The Metamorphosis of Tom Joad in The Grapes of Wrath by John Steinbeck
Length: 2551 words (7.3 double-spaced pages)
Tom Joad from Steinbeck's Grapes of Wrath is a prime example of a person whose morals and spiritual growth cannot be restricted by the law or any other limiting factor for long. Throughout the novel he develops from a man only interested in his own independent personal desires and needs to one who is devoted to his family and sacrifices his own personal comfort for the benefit of the family. At the novel's end Tom is continuing Jim Casy's generous work of uniting the poor hand laborers against the rich oppressive landowners who are starving the poor with low wages. Tom's concept of family grows with his work uniting the poor to encompass all of humanity.
Maslow's Humanistic psychological "Hierarchy of Human Needs" can be used to track Tom's personal development. Humanists believe that humans are constantly striving to be the best person that their present conditions allow them to be. The Hierarchy of Needs lists the needs that humans need to satisfy to reach the next level of development. One cannot move to a higher level of development without first satisfying the more basic levels. The first level includes the physiological needs: food water, and sleep. The next level is safety and security, then love and belonging. Next of the list is a healthy self-esteem and finally self-actualization. One who is self actualized has efficient perceptions of reality, autonomy, fellowship with hum ity, strong and loving interpersonal relationships, and is task centered.
At the beginning of the novel Tom has just been paroled from prison serving time for killing a man in a fight. Tom feels he was merely defending himself. He feels no guilt or shame about killing the man and would do it again under the same conditions. Tom's morals allowed him to justify the killing. These morals were instilled in him by his family especially from the strength and love of his mother. Tom is looking forward to "laying one foot down in front of another." At this point in he story Tom has his physiological needs met and is going home to his family to meet his needs of safety and security love belonging.
In chapter 6 Tom finds his house abandoned and meets Muley, an old neighbor that stayed behind after his family moved to California for work.
Tom's morals insist that he be a straight forward person that will face problems head on instead of hiding from them. This is shown when he, along with Muley and Casy are forced to hide from a deputy searching for trespassers. Tom despises having to hide from the deputy on his father's land. In this same chapter Muley shows them to a cave where the can sleep for the night. Tom refuses to sleep in the concealed cave, preferring to be out in the open. The cave symbolically represents change as a Freudian womb image. The cave is the womb of rebirth or developmental change in Tom's character. At this stage of the story Tom is not ready for the change that he will later undertake. Tom is forced to hide from the deputy that is looking for trespassers because if here were to be arrested he could have his parole privileges revoked. Tom realizes that he cannot act as a totally free person. With the threat of losing parole privileges, Tom must make his morals even more strict and resist the urge to lash out at oppressors like the abusive deputies and hostile California land owners.
In chapter 8 Tom is reunited with his family who are on the verge of migrating west to California to find work. Ma Joad takes Tom aside and asks him if he's mad. Ma knew a man, Purty Boy Floyd, that went to prison and became "mean mad" because of it. Ma expresses the importance that he not be mad because she needs his strength to keep the family together. Tom assures her that he is alright. He tells her that he kept his sanity by taking one day at a time. This seems to be his philosophy from the beginning of the novel when he says he is "just going to lay one dog down in front of the other." Later Tom's character will develop into more complex philosophies.
Ma is the strength and binding force of the family in the novel but at times she goes to Tom to nurture her strength. In chapter 10 Ma explains to Tom that she has doubts about the conditions in California and the dubious handbills that promise high wages. She does not have the faith that she used to have. Tom inspires her by reiterating that the only way he was able to survive the years in prison was to live from day to day and not think about the future. This brings back Ma's confidence a strength to lead the family on. The rest of the novel is just about the family doing what it can to survive from day to day. They do not know what tomorrow will hold for them.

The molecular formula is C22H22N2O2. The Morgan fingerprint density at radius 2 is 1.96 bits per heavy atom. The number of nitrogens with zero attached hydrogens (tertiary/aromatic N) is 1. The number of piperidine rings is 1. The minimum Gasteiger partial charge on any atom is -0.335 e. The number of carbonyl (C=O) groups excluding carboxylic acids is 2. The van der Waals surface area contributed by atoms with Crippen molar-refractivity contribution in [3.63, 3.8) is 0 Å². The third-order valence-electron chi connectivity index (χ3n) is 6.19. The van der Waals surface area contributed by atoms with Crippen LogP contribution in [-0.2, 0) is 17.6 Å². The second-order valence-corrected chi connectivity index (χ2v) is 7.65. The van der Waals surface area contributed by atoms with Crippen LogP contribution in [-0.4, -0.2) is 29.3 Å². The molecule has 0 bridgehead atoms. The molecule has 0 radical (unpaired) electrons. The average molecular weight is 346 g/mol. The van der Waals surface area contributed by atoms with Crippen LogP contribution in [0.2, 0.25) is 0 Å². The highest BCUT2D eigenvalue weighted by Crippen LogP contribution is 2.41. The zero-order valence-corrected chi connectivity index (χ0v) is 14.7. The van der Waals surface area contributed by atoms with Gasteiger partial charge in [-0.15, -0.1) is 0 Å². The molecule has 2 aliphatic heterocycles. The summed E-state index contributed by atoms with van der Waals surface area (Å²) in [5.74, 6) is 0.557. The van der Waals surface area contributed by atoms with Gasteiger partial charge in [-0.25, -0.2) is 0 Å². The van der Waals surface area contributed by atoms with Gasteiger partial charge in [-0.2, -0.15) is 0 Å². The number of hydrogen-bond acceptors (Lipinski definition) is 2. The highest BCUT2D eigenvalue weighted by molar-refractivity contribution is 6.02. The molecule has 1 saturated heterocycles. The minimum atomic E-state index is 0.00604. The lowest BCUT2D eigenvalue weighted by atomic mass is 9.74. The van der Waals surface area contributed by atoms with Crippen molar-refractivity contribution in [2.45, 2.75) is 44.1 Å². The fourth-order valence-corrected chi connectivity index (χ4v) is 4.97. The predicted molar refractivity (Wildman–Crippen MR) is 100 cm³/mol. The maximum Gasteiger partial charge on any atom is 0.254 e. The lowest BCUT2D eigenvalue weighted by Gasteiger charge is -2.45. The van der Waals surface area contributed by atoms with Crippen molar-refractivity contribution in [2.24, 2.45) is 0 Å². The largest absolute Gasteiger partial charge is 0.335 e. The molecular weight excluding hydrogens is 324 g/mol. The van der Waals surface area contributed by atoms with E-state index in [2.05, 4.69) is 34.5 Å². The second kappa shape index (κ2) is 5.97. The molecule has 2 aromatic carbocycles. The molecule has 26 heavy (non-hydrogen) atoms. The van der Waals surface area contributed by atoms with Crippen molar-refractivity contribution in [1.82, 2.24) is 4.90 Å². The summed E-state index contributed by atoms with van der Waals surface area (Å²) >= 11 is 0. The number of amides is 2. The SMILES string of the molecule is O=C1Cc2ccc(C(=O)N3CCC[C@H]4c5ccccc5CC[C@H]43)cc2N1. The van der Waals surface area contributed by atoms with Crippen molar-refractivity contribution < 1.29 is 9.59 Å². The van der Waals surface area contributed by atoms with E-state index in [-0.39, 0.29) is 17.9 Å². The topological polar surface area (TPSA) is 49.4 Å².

Tom's strong mind can be emphasized by comparing him to his sister, Rose of Sharon. Rose of Sharon is due to have a child soon and is always worried that events around her will effect the outcome of her child. In chapter 13 the family is on the road west when at a stop their dog is run over and killed. Rose of Sharon is frightened that seeing it will have a negative effect on the baby. She has a weak mind and lacks the understanding or the strength that the family has when it acts as a cohesive unit that Tom and Ma Joad have.
In the same chapter the Joads meet the Wilsons, a family that has suffered the same under the land owners. The Wilson's car is broken down. As Tom's level of development grows, he realizes that the only people that will help those in need are those that are in the same situation. He offers to help fix the broken car. The Wilsons and Joads temporarily become one family acting as an efficient cohesive group. Tom has increased the level of love and belonging by welcoming the Wilsons as new members to the group. At the same time the Humanistic levels of security and physiological needs are strengthened. Tom knows that there is safety in numbers and with more people traveling together they can pool their resources and become even more effective as a family.
Tom's sense of the family acting as an efficient group is again shown when the Wilson's car throws a con-rod bearing in chapter 16. The repairs will take a substantial amount of time. Tom suggests that the rest of the family keep on moving in the functioning car because the sooner they get to California the sooner they will be earning money. He says that he will stay behind with Casy to fix the car. Ma disagrees and argues that breaking up the family is the wrong thing to do. They come to compromise and agree to take the family up the road to find a place to spend the night while Tom and Casy repair the car. Ma emphasizes keeping the family together while Tom thinks of making the most efficient migration to California as possible. Tog her Ma and Tom make a good team as leaders of the family by coming to compromises between the two issues of speed and keeping together. This cohesion with Ma increases Tom's level of self-esteem.